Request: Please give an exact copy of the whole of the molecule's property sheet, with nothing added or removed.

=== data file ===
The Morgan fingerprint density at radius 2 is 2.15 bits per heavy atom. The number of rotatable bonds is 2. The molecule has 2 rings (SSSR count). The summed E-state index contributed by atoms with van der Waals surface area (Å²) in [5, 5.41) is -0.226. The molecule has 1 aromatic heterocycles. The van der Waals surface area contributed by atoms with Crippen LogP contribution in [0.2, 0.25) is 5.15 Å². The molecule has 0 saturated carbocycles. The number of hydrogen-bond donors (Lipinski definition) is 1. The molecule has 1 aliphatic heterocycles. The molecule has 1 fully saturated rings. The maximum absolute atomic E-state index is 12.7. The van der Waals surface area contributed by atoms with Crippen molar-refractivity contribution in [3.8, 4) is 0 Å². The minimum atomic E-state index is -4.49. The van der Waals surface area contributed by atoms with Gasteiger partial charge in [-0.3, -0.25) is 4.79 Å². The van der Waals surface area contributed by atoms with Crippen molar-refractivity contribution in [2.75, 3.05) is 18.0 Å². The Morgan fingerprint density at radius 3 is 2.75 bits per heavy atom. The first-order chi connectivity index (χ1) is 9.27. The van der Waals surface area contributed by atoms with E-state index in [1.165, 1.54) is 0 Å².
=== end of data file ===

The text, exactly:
The Morgan fingerprint density at radius 2 is 2.15 bits per heavy atom. The number of rotatable bonds is 2. The molecule has 2 rings (SSSR count). The summed E-state index contributed by atoms with van der Waals surface area (Å²) in [5, 5.41) is -0.226. The molecule has 1 aromatic heterocycles. The van der Waals surface area contributed by atoms with Crippen LogP contribution in [0.2, 0.25) is 5.15 Å². The molecule has 0 saturated carbocycles. The number of hydrogen-bond donors (Lipinski definition) is 1. The molecule has 1 aliphatic heterocycles. The molecule has 1 fully saturated rings. The maximum absolute atomic E-state index is 12.7. The van der Waals surface area contributed by atoms with Crippen molar-refractivity contribution in [3.8, 4) is 0 Å². The minimum atomic E-state index is -4.49. The van der Waals surface area contributed by atoms with Gasteiger partial charge in [-0.3, -0.25) is 4.79 Å². The van der Waals surface area contributed by atoms with Crippen molar-refractivity contribution in [2.75, 3.05) is 18.0 Å². The Morgan fingerprint density at radius 3 is 2.75 bits per heavy atom. The first-order chi connectivity index (χ1) is 9.27. The van der Waals surface area contributed by atoms with E-state index in [1.165, 1.54) is 0 Å².